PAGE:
Precise-how carefully you measure it.
Neeraj Madan says
May 4, 2015 @ 15:48
The “Half bucket” approach does not work because the buckets are assumed to be straight walled.
If they were angled walls, as some buckets are, the half way approach wouldn’t work and the error could be more than just being generally imprecise. It would be totally flawed as the top of the bucket and bottom of the bucket might have totally different diameters.
June 5, 2015 @ 10:40
@Steven Roth, bro… then back to elementary school… because you missed something.
@M.A. Nice, but I would have just moved the 2 into the three, filled the 5’r up again, and poured off the 1 gallon into the 3, leaving 4 in the 5… 1 less move :D, Also removes the need for ‘carefully inverting’.
July 1, 2015 @ 03:42
It’s simple as question suggest you have unlimited water and need exactly 4 gallons then all you have to do is.
1. Fill the 5 gallons bucket.
2. Pour the water from the 5 gallons bucket into the 3 gallons bucket.
3. Now 2 gallons of water is remaining in the 5 gallons bucket.
4. Empty the 3 gallons bucket and now pour the 2 gallons of water from the 5 gallons bucket in it.
5. Now fill the 5 gallons bucket with water.
6. Pour the water into the 3 gallons bucket it will only take 1 gallon as it already has 2 gallons in it, so the 5 gallons of bucket will now be left with 4 gallons of water.
October 5, 2015 @ 11:54
Turn the empty 5g upside down so it doesn’t collect rain while the 3g fills up.
Pour the full 3g into the empty 5g, then let it rain into both containers until the available 2g space in the 5g fills. You now have 2g in the 3g and a full 5g.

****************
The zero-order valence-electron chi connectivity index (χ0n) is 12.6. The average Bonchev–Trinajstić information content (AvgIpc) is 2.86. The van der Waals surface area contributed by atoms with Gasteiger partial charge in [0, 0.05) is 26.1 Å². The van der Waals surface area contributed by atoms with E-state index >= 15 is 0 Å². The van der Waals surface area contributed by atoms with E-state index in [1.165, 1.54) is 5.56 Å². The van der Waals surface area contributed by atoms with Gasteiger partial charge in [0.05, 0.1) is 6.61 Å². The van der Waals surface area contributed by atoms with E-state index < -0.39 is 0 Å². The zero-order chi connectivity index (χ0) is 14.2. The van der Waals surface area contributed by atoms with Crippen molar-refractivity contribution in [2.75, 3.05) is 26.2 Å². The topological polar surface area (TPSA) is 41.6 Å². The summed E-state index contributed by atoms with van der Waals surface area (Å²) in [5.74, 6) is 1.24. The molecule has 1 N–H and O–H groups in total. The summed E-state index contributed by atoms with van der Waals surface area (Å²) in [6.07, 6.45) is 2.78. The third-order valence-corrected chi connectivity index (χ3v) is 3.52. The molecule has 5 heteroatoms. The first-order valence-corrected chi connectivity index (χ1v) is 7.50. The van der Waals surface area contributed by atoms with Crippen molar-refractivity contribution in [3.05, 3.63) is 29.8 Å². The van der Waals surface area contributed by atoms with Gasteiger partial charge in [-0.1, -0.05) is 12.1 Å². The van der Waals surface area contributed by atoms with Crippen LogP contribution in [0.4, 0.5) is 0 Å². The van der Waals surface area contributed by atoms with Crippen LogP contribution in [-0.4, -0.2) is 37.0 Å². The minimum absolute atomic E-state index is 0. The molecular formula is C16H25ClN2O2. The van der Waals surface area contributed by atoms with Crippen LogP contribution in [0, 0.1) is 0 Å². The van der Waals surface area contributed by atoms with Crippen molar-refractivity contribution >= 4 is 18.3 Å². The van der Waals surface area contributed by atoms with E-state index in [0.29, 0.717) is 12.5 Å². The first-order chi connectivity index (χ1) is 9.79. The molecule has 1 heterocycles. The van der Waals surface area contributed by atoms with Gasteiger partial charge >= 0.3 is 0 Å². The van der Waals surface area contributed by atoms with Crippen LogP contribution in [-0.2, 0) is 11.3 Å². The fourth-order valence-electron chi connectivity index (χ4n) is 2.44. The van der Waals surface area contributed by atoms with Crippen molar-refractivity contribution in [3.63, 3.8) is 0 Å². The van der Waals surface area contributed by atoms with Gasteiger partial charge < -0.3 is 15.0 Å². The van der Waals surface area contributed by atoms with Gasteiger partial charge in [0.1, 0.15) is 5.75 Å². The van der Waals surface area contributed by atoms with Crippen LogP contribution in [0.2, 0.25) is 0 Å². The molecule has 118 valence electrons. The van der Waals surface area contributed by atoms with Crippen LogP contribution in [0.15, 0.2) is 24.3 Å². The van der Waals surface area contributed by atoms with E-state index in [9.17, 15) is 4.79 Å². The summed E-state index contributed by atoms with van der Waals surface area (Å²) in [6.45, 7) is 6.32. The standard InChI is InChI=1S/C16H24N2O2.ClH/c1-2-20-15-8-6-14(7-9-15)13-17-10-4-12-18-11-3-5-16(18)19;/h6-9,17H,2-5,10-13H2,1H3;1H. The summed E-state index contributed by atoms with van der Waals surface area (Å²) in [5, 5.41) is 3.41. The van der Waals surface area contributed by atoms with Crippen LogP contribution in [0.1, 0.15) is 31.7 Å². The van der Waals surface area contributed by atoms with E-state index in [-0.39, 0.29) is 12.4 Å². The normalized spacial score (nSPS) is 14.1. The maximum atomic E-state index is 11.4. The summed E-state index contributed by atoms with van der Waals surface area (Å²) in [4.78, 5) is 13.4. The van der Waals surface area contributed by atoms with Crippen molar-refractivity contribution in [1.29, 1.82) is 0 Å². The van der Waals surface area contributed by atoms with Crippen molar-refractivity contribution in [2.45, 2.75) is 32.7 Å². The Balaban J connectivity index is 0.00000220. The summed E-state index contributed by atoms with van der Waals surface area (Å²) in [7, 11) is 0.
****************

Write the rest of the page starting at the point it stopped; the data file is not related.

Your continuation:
Pour 1g in the 5g out into the 1g of space remaining in the 3g container and you are left with 4g in the 5g container.
Figure out what the heck you needed exactly 4g of water for before the rain fills the 5g to the top.
February 13, 2016 @ 09:37
How do you know when the buckets are half full Steven? The only person who is wrong is you ?
February 16, 2016 @ 12:15
So much for the .5 approach.
Since you can measure/approximate the water, Why do you bother filling both up halfway if you can just fill in the 5gal bucket with just 4gal? Duh. It’s just 1 step.
But then, that’s not the goal of the riddle, is it?
John cossack says
April 15, 2016 @ 17:37
Fill the 3 gallon up with water until full
Pour that into the empty 5 gallons jug leaving space for two more gallons.
Fill up the 3 gallon again and fill the remaing 2 gallons left in the 5 gallon.
Now the 3 gallon jug has 1 gallon and the 5 is full.
Dump out the 5 gallon until empty.
Pour the 1 gallon that is in the 3 gallon into the empty 5 gallon leaving the 3 gallon empty and the 5 gallon with the 1 gallon.
Fill up the 3 gallon until full and then pour it into the 5 gallon jug, joining the 3 gallons with the 1 gallon in the 5 gallon jug.
The 5 gallon jug now has exactly 4 gallons in it.
John cossack says
April 16, 2016 @ 14:11
@M.A. That won’t work. It’s not exact. You aren’t acounting for the thickness of the “bucket” to displace slightly more than three gallons of water. And the secondly, why even bother with this displacement method with air when you can just as easily use the water to displace more water.
For instance a 3 gallon bucket in a 5 gallon filled up ~= 2 gallons of water.
But a 5 gallon bucket of water filled up and poured into the 3 gallon bucket leaves the same 2 gallons in the 5 gallon bucket only more precise.
John Cena says
May 8, 2016 @ 09:02
What the hell is wrong with you?
How are any of your answers possible, *REMINDER* there are two buckets, one is able to hold 5 gallons and one is able to hold 3 gallons.
Even though it is possible to fill a 5 gallon bucket with 4 gallons of water, it is impossible to fill a 3 gallon bucket with 4 gallons, because all the water will fall out.
Your welcome for my smartness
Mike B. says
May 10, 2016 @ 00:13
I love the creativity of these solutions, however:
1) The “halfway technique”: Funny, I first heard this problem on Die Hard 3, and then later in remedial algebra my freshman year of high school. I solved it one of the correct ways then (method 1 of “the answer”) without the inherent imprecision of Steven Roth’s method. I guess the implications of bombs blowing up really helps to solidify the seriousness of precision versus accuracy.